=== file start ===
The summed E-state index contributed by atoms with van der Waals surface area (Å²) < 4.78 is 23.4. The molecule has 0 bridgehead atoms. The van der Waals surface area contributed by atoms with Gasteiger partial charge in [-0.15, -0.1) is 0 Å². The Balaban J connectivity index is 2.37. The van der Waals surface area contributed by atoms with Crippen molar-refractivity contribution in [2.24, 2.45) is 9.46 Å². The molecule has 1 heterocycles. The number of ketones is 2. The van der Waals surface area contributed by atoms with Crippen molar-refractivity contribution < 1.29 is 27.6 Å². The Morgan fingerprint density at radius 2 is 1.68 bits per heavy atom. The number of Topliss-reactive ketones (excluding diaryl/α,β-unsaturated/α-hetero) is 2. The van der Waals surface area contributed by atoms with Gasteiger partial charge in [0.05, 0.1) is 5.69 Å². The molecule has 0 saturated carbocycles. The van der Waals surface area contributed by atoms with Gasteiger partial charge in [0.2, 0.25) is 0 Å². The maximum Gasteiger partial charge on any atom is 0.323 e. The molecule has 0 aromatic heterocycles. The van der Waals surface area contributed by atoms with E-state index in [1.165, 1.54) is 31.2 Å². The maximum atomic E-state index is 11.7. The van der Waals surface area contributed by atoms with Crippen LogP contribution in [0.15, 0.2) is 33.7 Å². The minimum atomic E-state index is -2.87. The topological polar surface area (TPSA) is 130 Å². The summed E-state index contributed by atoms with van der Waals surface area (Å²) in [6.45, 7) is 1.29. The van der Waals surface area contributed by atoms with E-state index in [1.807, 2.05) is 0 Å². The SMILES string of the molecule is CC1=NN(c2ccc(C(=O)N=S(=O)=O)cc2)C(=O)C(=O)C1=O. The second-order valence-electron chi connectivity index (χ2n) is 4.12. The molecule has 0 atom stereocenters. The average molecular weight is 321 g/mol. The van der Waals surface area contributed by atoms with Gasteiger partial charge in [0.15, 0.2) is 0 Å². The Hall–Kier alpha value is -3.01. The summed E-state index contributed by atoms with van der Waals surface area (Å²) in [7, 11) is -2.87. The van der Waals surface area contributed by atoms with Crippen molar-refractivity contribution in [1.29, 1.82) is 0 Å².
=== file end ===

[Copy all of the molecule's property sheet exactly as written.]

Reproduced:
The summed E-state index contributed by atoms with van der Waals surface area (Å²) < 4.78 is 23.4. The molecule has 0 bridgehead atoms. The van der Waals surface area contributed by atoms with Gasteiger partial charge in [-0.15, -0.1) is 0 Å². The Balaban J connectivity index is 2.37. The van der Waals surface area contributed by atoms with Crippen molar-refractivity contribution in [2.24, 2.45) is 9.46 Å². The molecule has 1 heterocycles. The number of ketones is 2. The van der Waals surface area contributed by atoms with Crippen molar-refractivity contribution < 1.29 is 27.6 Å². The Morgan fingerprint density at radius 2 is 1.68 bits per heavy atom. The number of Topliss-reactive ketones (excluding diaryl/α,β-unsaturated/α-hetero) is 2. The van der Waals surface area contributed by atoms with Gasteiger partial charge in [0.05, 0.1) is 5.69 Å². The molecule has 0 saturated carbocycles. The van der Waals surface area contributed by atoms with Gasteiger partial charge in [0.2, 0.25) is 0 Å². The maximum Gasteiger partial charge on any atom is 0.323 e. The molecule has 0 aromatic heterocycles. The van der Waals surface area contributed by atoms with E-state index in [1.165, 1.54) is 31.2 Å². The maximum atomic E-state index is 11.7. The van der Waals surface area contributed by atoms with Crippen LogP contribution in [0.15, 0.2) is 33.7 Å². The minimum atomic E-state index is -2.87. The topological polar surface area (TPSA) is 130 Å². The summed E-state index contributed by atoms with van der Waals surface area (Å²) in [6.45, 7) is 1.29. The van der Waals surface area contributed by atoms with E-state index in [1.807, 2.05) is 0 Å². The SMILES string of the molecule is CC1=NN(c2ccc(C(=O)N=S(=O)=O)cc2)C(=O)C(=O)C1=O. The second-order valence-electron chi connectivity index (χ2n) is 4.12. The molecule has 0 atom stereocenters. The average molecular weight is 321 g/mol. The van der Waals surface area contributed by atoms with Gasteiger partial charge in [0.15, 0.2) is 0 Å². The Hall–Kier alpha value is -3.01. The summed E-state index contributed by atoms with van der Waals surface area (Å²) in [7, 11) is -2.87. The van der Waals surface area contributed by atoms with Crippen molar-refractivity contribution in [1.29, 1.82) is 0 Å².